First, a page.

The Actual Physical Control crime is also sometimes called APC. You already know that in Oklahoma, you are not allowed to drive a car while under the influence of alcohol or drugs – otherwise known as driving under the influence (DUI) or driving while impaired (DWI). However, you might be surprised to learn that it is against the law to merely be in actual physical control (APC) of a motor vehicle when you are under the influence. Most commonly, an APC offense occurs when you are asleep in your car or are waiting in your car when you are stopped by the police.
Some of the direst consequences of an APC conviction include a jail sentence, hefty fine and the potentially long-term suspension of your driver’s license. Just like with a DUI, getting hit with an APC conviction might hamper your ability to get to work, drive to school, visit your doctor, or tend to your family members’ needs. Let’s take a look at Oklahoma’s APC laws including what you could do to protect your rights if you have been charged with an offense.
What Does The Law Say About APC?
In Oklahoma, it is against the law for you to have actual physical control (“APC”) of a motor vehicle while you are under the influence of alcohol or an intoxicating substance.
You must have alcohol or drugs in your system to be found guilty of APC. First of all, just like with a DUI, you violate the law by being in physical control of a vehicle when:
- You are under the influence of alcohol
- Your blood alcohol concentration (BAC) is .08 percent according to a blood or breath test taken within two hours of your arrest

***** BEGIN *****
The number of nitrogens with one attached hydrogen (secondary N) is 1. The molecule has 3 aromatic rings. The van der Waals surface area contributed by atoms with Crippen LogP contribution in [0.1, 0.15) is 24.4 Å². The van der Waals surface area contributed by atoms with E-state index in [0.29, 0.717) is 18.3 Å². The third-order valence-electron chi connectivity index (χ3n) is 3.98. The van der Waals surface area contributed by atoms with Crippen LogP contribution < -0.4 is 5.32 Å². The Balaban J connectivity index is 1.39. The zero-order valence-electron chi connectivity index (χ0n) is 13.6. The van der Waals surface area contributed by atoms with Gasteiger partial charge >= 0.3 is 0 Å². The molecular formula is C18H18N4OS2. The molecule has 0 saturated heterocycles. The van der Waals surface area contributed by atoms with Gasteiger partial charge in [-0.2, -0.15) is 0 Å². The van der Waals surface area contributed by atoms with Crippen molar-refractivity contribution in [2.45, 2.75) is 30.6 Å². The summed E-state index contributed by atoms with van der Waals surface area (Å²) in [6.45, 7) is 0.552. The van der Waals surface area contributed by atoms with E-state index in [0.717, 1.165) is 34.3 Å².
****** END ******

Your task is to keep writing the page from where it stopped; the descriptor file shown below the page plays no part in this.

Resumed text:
- You have a Schedule I chemical or controlled substance (e.g. heroin, ecstasy, LSD) that is detected through your blood, urine, saliva or bodily fluid within two hours of your arrest
- You are under the influence of anything that is intoxicating and this makes you incapable of operating a vehicle or driving safely
It doesn’t matter whether you are lawfully entitled to alcohol, drugs or controlled substances. Keep in mind that unlike some other states, Oklahoma does not consider you to have an excuse or defense to an APC charge when you are lawfully entitled to a prescription or controlled dangerous substance. So, even if you have been prescribed OxyContin, you could still face an APC charge.
Consequences Of Actual Physical Control Crime
First APC offense is a misdemeanor: If this is your first APC offense, then this constitutes a misdemeanor which is punishable by a maximum $1,000 fine and one-year jail sentence. You’ll also have to submit to a drug or alcohol evaluation and comply with a recommended treatment plan. Many times, depending on certain facts, you’ll be facing either deferred or a suspended sentence if the States facts hold up.